Additional Energy Sources

In addition to the gaseous and liquid fuels discussed in this chapter, there are a host of other energy sources that may be productively used in providing for heating, cooling, process use, and power generation at commercial, industrial, and institutional (CI&I) facilities. These range from fossil fuel sources, such as coal, shale, and tar sands, to renewable sources, such as solar, geothermal, wind, water, and biomass. Other diverse sources range from hydrogen gas to a wide variety of energy sources congealed in common trash. Below is a brief review of several of these alternative sources.


While mentioned earlier only as a feedstock for various coal-derived fuel gases, coal itself is the world's second leading energy source, providing nearly one-third of the world's energy. It is also still the most commonly used fuel for large-scale utility electric power generation plants, which consume about one third of the energy used in the United States. While far less costly on a heat content basis, relative to gas and oil, its use is still limited at most CI&I facilities in the United States due to increased costs for transportation, handling, combustion equipment, and environmental compliance. Except in very large applications, these facilities typically do not enjoy the economies of scale achieved in central utility applications, where the many peripheral cost obstacles can be overcome. Still, coal is found in use in some industrial facilities and in numerous homes throughout the country.

Coal is formed from plants by chemical and geological processes that occur over millions of years. Layers of plant debris are deposited in wet or swampy regions under conditions that prevent exposure to air and complete decay as the debris accumulates. Bacterial action, pressure, and temperature act on the organic matter over time to form coal. This geochemical process is called coalification. In the early stages, peat is formed. It is progressively transformed into lignite, which eventually can become anthracite, given the proper progression of geological changes.

The four basic types of coal are as follows:

• Lignite is the lowest rank coal. Lignite coals are soft and brownish and have heating values of less than 8,300 Btu/lbm (6,980 kJ/kg), with a moisture content of about 30%. Lignite coals dry out when exposed to air, so spontaneous combustion during storage is a concern. Long distance shipment is often not economical due to their high moisture content and low energy density.

• Subbituminous coals have a reasonably high heating value of 8,300 to 11,500 Btu/lbm (19,300 to 26,750 kJ/kg), with moisture content ranging from 15 to 30%. They have become increasing attractive as fuel sources due to their relatively low ash and sulfur content. With a sulfur content of 1% or less, switching to subbituminous coals has become an attractive option for many power plants to limit SO2 emissions. Like lignite coals, they are high in volatile matter content and can easily ignite.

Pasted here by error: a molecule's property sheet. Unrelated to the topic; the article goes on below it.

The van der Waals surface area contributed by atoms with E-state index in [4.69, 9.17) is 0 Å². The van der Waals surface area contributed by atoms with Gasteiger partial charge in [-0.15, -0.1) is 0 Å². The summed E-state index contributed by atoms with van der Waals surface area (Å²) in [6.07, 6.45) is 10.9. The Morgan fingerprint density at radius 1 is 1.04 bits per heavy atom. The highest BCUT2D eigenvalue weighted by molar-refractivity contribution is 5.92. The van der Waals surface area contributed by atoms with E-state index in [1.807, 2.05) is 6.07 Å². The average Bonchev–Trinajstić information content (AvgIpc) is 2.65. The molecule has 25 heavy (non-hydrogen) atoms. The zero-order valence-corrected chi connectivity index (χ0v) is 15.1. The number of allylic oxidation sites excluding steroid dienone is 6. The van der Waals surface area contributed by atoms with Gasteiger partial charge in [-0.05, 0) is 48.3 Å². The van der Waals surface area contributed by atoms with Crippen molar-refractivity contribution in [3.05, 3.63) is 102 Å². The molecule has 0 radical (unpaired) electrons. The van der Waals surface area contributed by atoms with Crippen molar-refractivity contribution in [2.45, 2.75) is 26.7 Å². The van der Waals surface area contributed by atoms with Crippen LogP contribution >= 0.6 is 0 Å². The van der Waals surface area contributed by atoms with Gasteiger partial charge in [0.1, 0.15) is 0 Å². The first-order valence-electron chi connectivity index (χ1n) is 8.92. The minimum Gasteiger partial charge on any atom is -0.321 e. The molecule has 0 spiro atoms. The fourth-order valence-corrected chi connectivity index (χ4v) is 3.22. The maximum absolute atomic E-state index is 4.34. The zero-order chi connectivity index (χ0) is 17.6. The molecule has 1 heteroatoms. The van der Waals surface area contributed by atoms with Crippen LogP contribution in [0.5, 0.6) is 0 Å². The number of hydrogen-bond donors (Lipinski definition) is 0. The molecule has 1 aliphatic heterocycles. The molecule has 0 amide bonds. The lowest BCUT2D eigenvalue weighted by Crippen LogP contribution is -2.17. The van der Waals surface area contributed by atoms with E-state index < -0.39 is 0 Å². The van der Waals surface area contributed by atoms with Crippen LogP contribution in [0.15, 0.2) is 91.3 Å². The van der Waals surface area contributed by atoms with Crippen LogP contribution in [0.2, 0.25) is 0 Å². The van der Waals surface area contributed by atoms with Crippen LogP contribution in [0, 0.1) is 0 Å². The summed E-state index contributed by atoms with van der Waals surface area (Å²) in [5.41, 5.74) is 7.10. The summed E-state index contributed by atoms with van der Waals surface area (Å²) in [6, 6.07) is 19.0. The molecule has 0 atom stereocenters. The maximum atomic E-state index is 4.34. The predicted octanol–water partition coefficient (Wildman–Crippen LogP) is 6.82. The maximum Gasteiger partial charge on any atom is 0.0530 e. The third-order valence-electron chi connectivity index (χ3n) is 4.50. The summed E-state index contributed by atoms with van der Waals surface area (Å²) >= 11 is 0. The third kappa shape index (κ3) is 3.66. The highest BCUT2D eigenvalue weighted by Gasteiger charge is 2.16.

• Bituminous coals are the most commonly used coals in electric utility boilers. They have heating values of 10,500 to 14,000 Btu/lbm (24,420 to 36,050 kJ/kg) and lower moisture content and higher fixed carbon content (69 to 86%) than subbituminous coals. With a higher energy density, lower moisture content, and lower volatility, these coals are easier to transport and store than lignite and subbituminous coals. They are still fairly volatile, which, combined with their high energy density, enables bituminous coals to burn easily when pulverized to a fine powder. Some types of bituminous coal, when heated in the absence of air, soften and release volatiles to form the porous, hard, black product known as coke. Coke, referred to earlier in the chapter, is used as fuel in blast furnaces to make iron and can also serve as a feedstock for various types of fuel gases.

• Anthracite is the highest rank of coal. It is shinny, hard, and brittle and has the highest fixed content of carbon (86 to 98%) and the lowest moisture content (about 3%) of all coals. Heating values are about 15,000 Btu/lbm (34,900 kJ/kg), which is similar or sometimes a bit lower than the best quality bituminous coals. Anthracite is low in sulfur and volatiles and burns with a hot, clean flame, making it a premium coal for domestic heating.

There are a variety of criteria for ranking coal, given its wide characteristic variability. Some of the various ASTM analyses include determination of moisture, volatile matter, fixed carbon, and ash. ASTM D 3176 analysis includes measurements of carbon, hydrogen, nitrogen, and sulfur content and the calculation of oxygen content. ASTM D 2015 analysis is used to determine the gross calorific value of coal on various bases (i.e., dry, moisture and ash free, etc.). These constituents vary tremendously amongst different types of coal and even different variations of the same classes of coals. Carbon content may vary anywhere from less than 20% to more than 95% and sulfur content may vary from less than 0.5% to more than 8%. HHV is defined as the heat released from combustion of a unit mass of fuel, with the products in the form of ash, gaseous CO2, SO2, nitrogen and liquid water, exclusive of any water added as vapor. LHV is calculated from HHV (ASTM Standard D 407) by deducting 1,030 Btu/lbm (2,396 kJ/kg) of water derived from the fuel, including the water originally present as moisture and that formed by combustion.

Guide to Alternative Fuels

Guide to Alternative Fuels

Your Alternative Fuel Solution for Saving Money, Reducing Oil Dependency, and Helping the Planet. Ethanol is an alternative to gasoline. The use of ethanol has been demonstrated to reduce greenhouse emissions slightly as compared to gasoline. Through this ebook, you are going to learn what you will need to know why choosing an alternative fuel may benefit you and your future.

Get My Free Ebook

Post a comment